I talked as if Aristotle called the Prime Mover an external definition of morality. Actually, he would more likely call it the primal example of virtue. But he did say that the Mover spent eternity contemplating itself, so even without postulating a Nous as Plotinus does, you might get away with calling it a point-of-view on virtue. In fact, I don't think Aristotle distinguishes between the Prime Mover itself and a complete, accurate thought of the Prime Mover. I think that to him, contemplating it in fullness would mean having the Prime Mover itself in your soul. (Though this metaphor seems misleading. We might better say that your soul reaches out to include The Unmoved.) The map is the territory. This explains how he could locate thought-thinking-itself at the edge of the Ptolemaic world. The soul of the outermost sphere had the most complete picture of the Prime Mover, which means that it contains the Prime Mover.** Now, in Lovecraft's story, the human main character feels prejudice towards the primary body of the Soul and the Unmoved Mover, and thinks of them all in question-begging terms.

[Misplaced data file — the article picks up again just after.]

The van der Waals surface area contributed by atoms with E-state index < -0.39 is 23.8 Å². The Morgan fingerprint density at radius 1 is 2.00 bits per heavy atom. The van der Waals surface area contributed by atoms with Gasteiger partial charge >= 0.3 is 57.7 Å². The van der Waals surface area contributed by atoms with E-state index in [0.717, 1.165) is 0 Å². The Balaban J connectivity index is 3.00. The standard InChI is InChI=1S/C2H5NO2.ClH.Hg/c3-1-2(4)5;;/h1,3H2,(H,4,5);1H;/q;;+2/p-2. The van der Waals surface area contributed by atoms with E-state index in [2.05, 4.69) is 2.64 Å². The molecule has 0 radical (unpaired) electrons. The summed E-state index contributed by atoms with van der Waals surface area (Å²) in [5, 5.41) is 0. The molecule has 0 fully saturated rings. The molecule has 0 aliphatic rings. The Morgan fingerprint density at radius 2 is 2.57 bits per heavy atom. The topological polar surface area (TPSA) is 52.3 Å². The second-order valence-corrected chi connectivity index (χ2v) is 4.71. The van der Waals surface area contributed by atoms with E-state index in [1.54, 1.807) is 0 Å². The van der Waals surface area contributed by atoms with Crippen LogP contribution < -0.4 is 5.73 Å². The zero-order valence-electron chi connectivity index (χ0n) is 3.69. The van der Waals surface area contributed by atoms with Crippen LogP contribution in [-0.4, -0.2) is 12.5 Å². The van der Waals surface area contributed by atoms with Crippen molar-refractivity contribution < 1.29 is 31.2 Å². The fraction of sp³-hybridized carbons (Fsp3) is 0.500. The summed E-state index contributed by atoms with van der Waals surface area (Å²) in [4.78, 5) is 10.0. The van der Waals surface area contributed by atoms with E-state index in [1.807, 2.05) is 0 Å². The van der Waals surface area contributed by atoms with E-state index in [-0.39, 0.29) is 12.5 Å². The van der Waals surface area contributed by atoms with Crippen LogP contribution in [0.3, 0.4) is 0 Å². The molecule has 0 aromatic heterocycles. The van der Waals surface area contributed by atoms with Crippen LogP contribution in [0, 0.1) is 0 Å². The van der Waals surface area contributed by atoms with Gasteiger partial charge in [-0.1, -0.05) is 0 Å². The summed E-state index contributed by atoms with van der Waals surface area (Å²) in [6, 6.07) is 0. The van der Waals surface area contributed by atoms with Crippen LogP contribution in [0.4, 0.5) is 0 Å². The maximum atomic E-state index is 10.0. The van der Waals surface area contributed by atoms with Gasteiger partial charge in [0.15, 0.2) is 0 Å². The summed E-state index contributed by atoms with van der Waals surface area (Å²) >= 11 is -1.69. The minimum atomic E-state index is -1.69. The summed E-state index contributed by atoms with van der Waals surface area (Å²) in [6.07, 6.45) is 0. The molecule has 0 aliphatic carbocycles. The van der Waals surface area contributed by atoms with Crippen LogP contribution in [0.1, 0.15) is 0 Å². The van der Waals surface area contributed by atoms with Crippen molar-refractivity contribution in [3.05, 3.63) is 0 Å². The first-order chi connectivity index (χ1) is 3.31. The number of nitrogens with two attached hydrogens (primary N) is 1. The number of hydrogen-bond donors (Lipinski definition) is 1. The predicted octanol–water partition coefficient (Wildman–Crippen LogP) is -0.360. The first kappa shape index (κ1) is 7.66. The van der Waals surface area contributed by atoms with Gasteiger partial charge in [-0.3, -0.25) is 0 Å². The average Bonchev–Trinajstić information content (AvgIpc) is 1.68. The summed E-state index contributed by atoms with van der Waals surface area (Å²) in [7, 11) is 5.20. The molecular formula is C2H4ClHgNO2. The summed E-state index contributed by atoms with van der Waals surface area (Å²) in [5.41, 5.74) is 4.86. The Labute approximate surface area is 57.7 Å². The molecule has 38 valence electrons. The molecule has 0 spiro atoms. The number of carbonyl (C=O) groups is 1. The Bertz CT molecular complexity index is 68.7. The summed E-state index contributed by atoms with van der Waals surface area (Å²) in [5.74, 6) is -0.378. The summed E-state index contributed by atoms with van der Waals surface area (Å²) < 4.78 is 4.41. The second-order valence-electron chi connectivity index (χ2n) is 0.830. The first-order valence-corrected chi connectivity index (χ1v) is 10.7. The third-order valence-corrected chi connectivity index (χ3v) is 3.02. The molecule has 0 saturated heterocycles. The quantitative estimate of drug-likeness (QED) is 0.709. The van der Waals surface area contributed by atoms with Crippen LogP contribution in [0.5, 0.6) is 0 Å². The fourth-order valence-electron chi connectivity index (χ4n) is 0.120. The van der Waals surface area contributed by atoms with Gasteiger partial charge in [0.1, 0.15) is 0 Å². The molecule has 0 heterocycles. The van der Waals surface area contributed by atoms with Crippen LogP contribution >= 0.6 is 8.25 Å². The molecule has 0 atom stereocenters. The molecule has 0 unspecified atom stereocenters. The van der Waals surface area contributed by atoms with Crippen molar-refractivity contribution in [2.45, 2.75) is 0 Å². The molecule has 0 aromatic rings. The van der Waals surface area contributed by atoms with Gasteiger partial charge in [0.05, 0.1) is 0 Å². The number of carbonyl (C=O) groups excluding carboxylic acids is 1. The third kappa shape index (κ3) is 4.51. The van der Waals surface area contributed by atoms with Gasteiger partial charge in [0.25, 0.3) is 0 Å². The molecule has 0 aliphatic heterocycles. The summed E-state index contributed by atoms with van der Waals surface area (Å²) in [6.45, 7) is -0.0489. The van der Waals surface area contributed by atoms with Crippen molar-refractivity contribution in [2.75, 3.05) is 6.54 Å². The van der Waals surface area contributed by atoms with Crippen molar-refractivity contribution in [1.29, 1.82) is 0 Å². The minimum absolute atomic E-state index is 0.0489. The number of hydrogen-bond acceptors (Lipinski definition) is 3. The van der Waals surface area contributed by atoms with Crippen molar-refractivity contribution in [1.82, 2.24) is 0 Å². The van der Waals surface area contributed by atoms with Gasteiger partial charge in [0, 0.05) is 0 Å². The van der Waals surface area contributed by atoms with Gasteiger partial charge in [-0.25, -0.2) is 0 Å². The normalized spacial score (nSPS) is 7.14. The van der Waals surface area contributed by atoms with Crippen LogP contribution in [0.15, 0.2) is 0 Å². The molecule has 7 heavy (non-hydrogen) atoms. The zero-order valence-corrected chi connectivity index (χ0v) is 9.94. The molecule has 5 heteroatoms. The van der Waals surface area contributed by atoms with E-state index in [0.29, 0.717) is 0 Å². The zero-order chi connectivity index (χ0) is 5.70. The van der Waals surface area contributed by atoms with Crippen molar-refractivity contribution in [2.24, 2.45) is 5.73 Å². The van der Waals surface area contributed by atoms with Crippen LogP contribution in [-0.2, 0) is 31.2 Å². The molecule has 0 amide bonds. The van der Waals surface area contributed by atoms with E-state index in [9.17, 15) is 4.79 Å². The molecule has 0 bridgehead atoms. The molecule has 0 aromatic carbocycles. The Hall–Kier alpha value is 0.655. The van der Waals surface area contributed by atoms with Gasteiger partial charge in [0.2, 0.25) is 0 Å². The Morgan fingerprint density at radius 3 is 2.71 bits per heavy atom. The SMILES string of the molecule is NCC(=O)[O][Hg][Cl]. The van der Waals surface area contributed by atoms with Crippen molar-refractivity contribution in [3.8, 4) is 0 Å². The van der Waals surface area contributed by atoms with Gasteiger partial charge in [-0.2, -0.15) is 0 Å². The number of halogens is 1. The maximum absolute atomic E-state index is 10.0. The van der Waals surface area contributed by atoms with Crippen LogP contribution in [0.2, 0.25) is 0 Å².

*Aleister Crowley associated his mystic goal with the Buddhist meditation on Consciousness, as well as those on Space, Nothing and the logically equivalent Neither P nor not-P. Aristotle, meanwhile, probably accepted initiation in the Eleusinian Mysteries. We can guess what that means, but we don't really know.
**Aristotle actually wrote about many Unmoved Movers and visible heavenly Souls. I'd call this a clash of principles. It seems unreasonable to Aristotle to say that one Unmoved Mover produces contrary motions. It seems unreasonable to Plotinus to say that pure thought-thinking-itself could include so much variation. Aristotle's objection no longer applies in our cosmology, at least not for the reasons he gave.